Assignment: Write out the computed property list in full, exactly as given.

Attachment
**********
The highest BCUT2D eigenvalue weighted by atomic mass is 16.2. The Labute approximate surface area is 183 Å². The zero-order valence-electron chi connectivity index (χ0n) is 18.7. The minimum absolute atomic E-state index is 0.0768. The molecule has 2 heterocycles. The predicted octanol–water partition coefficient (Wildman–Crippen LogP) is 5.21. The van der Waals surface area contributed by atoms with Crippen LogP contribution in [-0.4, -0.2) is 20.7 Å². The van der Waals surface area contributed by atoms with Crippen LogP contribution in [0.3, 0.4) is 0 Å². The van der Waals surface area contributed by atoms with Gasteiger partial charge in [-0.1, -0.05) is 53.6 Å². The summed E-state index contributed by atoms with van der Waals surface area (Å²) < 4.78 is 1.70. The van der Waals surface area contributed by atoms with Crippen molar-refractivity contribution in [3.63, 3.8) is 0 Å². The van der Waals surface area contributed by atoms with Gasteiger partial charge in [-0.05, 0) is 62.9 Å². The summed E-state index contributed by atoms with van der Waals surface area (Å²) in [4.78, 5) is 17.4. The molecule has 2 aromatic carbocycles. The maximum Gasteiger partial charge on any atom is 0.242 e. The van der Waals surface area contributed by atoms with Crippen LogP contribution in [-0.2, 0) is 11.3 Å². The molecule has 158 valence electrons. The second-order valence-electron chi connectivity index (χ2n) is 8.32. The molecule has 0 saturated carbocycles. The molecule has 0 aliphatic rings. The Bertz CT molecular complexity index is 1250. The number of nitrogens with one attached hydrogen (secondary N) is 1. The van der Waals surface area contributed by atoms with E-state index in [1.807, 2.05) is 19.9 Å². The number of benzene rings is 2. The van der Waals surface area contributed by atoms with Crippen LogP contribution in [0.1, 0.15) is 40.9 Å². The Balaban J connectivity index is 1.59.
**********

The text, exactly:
The highest BCUT2D eigenvalue weighted by atomic mass is 16.2. The Labute approximate surface area is 183 Å². The zero-order valence-electron chi connectivity index (χ0n) is 18.7. The minimum absolute atomic E-state index is 0.0768. The molecule has 2 heterocycles. The predicted octanol–water partition coefficient (Wildman–Crippen LogP) is 5.21. The van der Waals surface area contributed by atoms with Crippen LogP contribution in [-0.4, -0.2) is 20.7 Å². The van der Waals surface area contributed by atoms with Crippen LogP contribution in [0.3, 0.4) is 0 Å². The van der Waals surface area contributed by atoms with Gasteiger partial charge in [-0.1, -0.05) is 53.6 Å². The summed E-state index contributed by atoms with van der Waals surface area (Å²) < 4.78 is 1.70. The van der Waals surface area contributed by atoms with Crippen molar-refractivity contribution in [3.63, 3.8) is 0 Å². The van der Waals surface area contributed by atoms with Gasteiger partial charge in [-0.05, 0) is 62.9 Å². The summed E-state index contributed by atoms with van der Waals surface area (Å²) in [4.78, 5) is 17.4. The molecule has 2 aromatic carbocycles. The maximum Gasteiger partial charge on any atom is 0.242 e. The van der Waals surface area contributed by atoms with Crippen LogP contribution in [-0.2, 0) is 11.3 Å². The molecule has 158 valence electrons. The second-order valence-electron chi connectivity index (χ2n) is 8.32. The molecule has 0 saturated carbocycles. The molecule has 0 aliphatic rings. The Bertz CT molecular complexity index is 1250. The number of nitrogens with one attached hydrogen (secondary N) is 1. The van der Waals surface area contributed by atoms with E-state index in [1.807, 2.05) is 19.9 Å². The number of benzene rings is 2. The van der Waals surface area contributed by atoms with Crippen LogP contribution in [0.1, 0.15) is 40.9 Å². The Balaban J connectivity index is 1.59.